Posted on Tuesday, May 17th byTweet
Climate changes constitute as significant a factor in the context of the trading activity carried out worldwide as the exchange rates, the costs of production, the demand on the market or the availability of raw materials. They can potentially cause trade flows to be redirected, the prices of goods to increase or openings for new trade goods to be created. In other words, they can influence the global trade world significantly, as logistics managers are increasingly advised to note.
This statement is supported by a notable amount of research that is being carried out at the moment, starting at the impact of climate changes on those ecosystems affected by rising temperatures and their products. According to this research, climate changes impact import-export volumes and values, among other variables.
The rising sea levels are causing the wetlands to slip away, and at a very fast pace too it seems, affecting the habitats providing for the various types of seafood. Thus, some countries find themselves in the position of being forced to import some of their seafood in order to meet the market demand. In addition to this, the levels of acidity in the oceans are increasing as a result of an increasing amount of carbon dioxide being absorbed from the atmosphere, causing their waters to be lethal for various sea life forms, such as oysters, for instance. Naturally, in this context, the only solution to meet the market demand is to once again import those particular types of seafood.
The coffee industry is also directly and significantly affected by the rising temperatures, coffee plants being known to grow their best beans in the cool mountains around the Equator. Rising temperatures, on the other hand, create an ideal environment for fungi and beetles, two main forms of pests known to attack coffee plants. Thus, a decreasing quality of the crops is bound to affect the export activity of a coffee producing market and therefore cause the prices of coffee to rise.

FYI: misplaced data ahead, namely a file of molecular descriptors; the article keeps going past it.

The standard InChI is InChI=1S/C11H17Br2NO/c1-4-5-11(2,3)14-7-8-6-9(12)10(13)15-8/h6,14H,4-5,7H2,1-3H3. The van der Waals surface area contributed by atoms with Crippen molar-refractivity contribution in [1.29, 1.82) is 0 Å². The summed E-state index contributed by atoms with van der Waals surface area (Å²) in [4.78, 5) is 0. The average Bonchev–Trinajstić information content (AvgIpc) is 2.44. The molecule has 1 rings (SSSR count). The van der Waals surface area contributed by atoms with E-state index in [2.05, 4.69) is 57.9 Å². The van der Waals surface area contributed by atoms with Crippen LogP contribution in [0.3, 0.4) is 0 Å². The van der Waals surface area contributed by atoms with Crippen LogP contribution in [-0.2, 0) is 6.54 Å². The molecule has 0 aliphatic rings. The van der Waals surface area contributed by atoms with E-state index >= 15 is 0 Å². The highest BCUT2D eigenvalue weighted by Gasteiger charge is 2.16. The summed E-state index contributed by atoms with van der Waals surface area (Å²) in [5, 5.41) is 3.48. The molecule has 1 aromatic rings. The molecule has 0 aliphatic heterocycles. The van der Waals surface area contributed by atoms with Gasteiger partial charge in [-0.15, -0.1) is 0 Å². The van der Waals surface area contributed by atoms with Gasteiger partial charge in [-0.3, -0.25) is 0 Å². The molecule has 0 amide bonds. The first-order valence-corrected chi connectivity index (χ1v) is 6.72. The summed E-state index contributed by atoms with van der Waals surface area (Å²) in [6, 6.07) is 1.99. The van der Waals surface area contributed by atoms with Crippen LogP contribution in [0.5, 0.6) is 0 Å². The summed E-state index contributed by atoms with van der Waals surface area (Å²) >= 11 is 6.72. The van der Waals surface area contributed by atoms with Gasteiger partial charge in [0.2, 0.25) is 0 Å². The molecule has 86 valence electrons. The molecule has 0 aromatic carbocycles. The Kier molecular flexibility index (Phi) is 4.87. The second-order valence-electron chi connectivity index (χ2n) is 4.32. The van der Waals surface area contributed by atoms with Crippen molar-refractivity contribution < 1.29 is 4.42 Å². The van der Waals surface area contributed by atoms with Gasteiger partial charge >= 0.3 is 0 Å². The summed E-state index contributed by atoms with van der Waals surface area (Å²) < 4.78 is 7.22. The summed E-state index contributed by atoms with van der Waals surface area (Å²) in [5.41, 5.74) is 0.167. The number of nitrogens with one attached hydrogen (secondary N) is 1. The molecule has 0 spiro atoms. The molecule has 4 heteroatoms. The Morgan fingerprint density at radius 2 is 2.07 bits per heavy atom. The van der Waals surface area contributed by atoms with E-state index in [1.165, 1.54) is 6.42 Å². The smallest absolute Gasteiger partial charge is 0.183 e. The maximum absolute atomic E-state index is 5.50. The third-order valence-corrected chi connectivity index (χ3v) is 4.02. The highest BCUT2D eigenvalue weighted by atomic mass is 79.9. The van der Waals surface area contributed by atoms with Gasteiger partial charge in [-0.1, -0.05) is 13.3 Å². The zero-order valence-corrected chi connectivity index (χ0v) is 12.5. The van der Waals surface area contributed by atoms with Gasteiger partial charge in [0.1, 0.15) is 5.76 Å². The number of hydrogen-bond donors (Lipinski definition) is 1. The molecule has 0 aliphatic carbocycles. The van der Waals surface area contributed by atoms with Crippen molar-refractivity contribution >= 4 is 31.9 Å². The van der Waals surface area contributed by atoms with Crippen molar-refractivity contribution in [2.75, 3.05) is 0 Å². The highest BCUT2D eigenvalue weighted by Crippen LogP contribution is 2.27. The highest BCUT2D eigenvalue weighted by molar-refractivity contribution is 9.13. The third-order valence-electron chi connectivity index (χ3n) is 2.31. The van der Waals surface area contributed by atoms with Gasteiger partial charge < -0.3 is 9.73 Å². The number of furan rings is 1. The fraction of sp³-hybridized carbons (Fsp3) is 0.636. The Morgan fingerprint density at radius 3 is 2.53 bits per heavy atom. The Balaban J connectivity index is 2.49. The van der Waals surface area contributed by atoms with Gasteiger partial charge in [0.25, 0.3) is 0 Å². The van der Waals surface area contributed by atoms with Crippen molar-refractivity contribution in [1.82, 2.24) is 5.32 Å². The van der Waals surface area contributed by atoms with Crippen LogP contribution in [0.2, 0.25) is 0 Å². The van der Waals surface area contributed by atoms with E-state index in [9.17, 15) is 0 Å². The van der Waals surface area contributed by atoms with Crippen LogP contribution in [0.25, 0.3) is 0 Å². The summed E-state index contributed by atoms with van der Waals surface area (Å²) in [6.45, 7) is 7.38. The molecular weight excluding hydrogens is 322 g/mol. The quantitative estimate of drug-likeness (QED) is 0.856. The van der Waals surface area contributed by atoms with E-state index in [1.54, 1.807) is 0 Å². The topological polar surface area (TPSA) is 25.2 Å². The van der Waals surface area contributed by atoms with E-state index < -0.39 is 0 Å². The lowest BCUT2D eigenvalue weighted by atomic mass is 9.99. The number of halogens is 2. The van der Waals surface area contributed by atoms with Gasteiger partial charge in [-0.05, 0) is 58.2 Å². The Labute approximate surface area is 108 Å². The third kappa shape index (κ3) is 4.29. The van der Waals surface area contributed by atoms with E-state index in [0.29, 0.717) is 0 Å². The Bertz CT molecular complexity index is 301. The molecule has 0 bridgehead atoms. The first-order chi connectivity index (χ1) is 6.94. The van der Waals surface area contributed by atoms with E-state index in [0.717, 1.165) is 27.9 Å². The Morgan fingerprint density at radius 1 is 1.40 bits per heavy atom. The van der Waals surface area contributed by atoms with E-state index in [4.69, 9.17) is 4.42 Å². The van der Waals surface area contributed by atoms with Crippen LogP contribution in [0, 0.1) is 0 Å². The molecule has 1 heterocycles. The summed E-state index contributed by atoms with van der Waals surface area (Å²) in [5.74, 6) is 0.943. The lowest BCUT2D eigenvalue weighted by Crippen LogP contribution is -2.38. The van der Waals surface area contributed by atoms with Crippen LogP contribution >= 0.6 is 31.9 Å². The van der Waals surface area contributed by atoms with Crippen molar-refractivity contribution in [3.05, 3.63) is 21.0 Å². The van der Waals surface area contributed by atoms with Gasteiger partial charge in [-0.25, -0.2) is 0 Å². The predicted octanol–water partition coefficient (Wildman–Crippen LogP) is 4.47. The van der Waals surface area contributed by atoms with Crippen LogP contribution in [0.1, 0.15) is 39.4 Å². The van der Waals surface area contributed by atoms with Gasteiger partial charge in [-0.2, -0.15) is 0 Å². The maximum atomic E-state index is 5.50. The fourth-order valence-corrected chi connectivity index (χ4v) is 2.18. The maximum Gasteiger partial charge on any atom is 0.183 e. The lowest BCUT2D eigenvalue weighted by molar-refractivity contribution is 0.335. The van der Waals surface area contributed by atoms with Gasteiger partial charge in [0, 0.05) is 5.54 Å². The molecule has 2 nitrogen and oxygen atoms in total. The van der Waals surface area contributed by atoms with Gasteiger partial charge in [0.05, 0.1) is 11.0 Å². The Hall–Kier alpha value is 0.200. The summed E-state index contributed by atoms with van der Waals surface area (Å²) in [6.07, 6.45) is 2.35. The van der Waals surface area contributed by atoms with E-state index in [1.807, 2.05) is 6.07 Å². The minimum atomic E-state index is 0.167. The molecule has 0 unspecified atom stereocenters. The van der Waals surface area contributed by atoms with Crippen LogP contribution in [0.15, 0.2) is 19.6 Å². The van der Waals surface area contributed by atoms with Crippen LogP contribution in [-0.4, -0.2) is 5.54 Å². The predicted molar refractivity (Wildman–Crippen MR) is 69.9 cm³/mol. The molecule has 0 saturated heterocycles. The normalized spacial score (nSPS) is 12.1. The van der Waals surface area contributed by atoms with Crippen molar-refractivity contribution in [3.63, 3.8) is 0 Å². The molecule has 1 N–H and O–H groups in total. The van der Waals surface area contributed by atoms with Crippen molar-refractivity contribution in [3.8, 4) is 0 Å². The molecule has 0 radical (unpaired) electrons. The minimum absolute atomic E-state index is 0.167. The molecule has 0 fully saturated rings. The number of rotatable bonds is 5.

Moreover, climate changes are particularly relevant in the context of certain plant species growing exclusively in some parts of the world. Rooibos tea, for instance, also known as red bush tea, is known to grow in South Africa only. Therefore, the drought that hit the country in 2015 caused a massive drop in the country’s rooibos tea exports, limiting its availability and causing its price to increase significantly.
Beer and wine are also known to be affected by climate changes, some of the recent European hops crops, for instance, proving highly disappointing and therefore forcing brewers to invest in finding alternatives, while British wine, for instance, is being imported by a number of major wine producing countries.
In addition, the South African floral region is being affected by the rising temperatures too, whereas pine beetles are thriving on the wood in Columbia’s pine forests, causing Canada’s timber export activity to drop significantly. And unfortunately, the list of damage climate changes are causing within the trading industry goes on.